According to CVC 21949, drivers are expected to give pedestrians a duty of care to keep them safe from getting involved in an accident. If a driver or a pedestrian fails to fulfill their duty of care, then a lawsuit may come about. A pedestrian accident lawyer will consider the following laws when determining who is at-fault for causing a pedestrian accident.
- A driver is expected to yield the right-of-way to a pedestrian that is crossing a roadway with any marked or unmarked crosswalk at an intersection.
- A driver must never stop within a crosswalk because it will force the pedestrian to walk around the vehicle, which can be very dangerous.
- A pedestrian is not allowed to jaywalk. If a driver gets into an accident because he or she was trying to avoid hitting a jaywalker, then the jaywalking pedestrian will be held liable.
- A driver should never pass a vehicle that is stopped at a crosswalk. The stopped driver could be waiting for a pedestrian to cross safely.
- A driver is only allowed to drive on a sidewalk when they are entering or exiting a garage or alleyway. The driver is expected to yield to pedestrians before driving off..
By law, all drivers and pedestrians must be aware of their immediate surroundings. Even if a person walks across the street and does not use a crosswalk when a driver has a green light, that driver still has a duty of care to avoid hitting that jaywalker. Likewise, a pedestrian cannot suddenly step off the curb when a car is near, or just stop in the middle of an intersection, or block traffic even when they have the right of way. Any of the above acts are negligent and will greatly reduce a pedestrian’s available damages, regardless of whether they were hit by a car.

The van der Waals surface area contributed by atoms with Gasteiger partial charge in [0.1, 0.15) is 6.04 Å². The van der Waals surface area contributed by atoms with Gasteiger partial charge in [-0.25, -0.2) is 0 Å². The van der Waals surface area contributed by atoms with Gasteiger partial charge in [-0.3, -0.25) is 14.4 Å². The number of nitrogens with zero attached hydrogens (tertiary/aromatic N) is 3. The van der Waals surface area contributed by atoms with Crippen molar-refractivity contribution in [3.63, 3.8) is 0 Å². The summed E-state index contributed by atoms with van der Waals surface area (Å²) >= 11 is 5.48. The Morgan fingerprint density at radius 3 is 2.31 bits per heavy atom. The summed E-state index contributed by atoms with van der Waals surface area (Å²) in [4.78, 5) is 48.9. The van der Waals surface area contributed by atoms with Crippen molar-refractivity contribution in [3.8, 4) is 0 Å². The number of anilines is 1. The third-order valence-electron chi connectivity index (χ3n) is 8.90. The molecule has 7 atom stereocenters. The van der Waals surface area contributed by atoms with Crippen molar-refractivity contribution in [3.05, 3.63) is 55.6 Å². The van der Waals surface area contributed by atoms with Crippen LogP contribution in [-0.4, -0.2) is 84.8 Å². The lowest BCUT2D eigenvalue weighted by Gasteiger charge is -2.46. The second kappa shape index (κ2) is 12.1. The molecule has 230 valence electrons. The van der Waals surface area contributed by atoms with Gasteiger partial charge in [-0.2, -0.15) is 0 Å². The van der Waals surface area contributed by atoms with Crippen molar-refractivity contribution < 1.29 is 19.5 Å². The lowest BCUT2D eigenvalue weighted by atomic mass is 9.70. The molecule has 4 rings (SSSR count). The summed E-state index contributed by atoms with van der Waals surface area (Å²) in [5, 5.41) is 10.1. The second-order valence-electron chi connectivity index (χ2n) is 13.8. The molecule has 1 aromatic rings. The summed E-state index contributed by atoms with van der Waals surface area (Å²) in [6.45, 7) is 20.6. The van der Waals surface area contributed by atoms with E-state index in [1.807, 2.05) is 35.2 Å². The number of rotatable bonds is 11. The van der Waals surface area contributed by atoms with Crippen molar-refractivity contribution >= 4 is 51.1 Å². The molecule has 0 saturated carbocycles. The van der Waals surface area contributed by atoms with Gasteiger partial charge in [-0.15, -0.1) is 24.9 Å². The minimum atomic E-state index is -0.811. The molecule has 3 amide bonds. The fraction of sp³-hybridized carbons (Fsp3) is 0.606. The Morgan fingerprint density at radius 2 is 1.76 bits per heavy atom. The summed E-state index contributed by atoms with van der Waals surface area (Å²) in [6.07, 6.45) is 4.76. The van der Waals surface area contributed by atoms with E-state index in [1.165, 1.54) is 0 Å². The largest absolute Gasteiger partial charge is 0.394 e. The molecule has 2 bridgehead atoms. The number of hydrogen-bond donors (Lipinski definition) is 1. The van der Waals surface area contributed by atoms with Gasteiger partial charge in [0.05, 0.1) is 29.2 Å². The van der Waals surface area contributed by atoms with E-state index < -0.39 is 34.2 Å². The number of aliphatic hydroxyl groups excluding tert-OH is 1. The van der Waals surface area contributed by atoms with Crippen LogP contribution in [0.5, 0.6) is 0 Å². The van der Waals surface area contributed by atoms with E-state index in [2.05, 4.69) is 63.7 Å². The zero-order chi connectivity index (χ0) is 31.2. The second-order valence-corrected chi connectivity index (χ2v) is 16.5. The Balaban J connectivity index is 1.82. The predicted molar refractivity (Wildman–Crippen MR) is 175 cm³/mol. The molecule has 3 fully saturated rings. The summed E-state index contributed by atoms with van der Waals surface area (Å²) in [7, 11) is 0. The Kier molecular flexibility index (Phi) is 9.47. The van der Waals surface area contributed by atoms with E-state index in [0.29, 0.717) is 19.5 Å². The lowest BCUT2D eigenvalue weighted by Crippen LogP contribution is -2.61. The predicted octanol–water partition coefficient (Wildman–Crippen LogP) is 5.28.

Every individual who is using public roads is required to exercise a reasonable level of care. Therefore, a pedestrian who doesn’t follow applicable pedestrian laws will at least be found partially liable for an accident.
Let’s consider an example. Say that a pedestrian was jaywalking between two parked cars and then walked into the path of an oncoming vehicle. In this case, the driver has little to no chance of avoiding that pedestrian. The jaywalking pedestrian in this example will most likely be held liable because he or she failed to follow their legally mandated duty of care as a pedestrian.
Further, if the driver was able to react in time to avoid hitting that pedestrian but crashed into another car in the process, the pedestrian would also be held liable for any losses caused to both the driver and the second vehicle that was struck.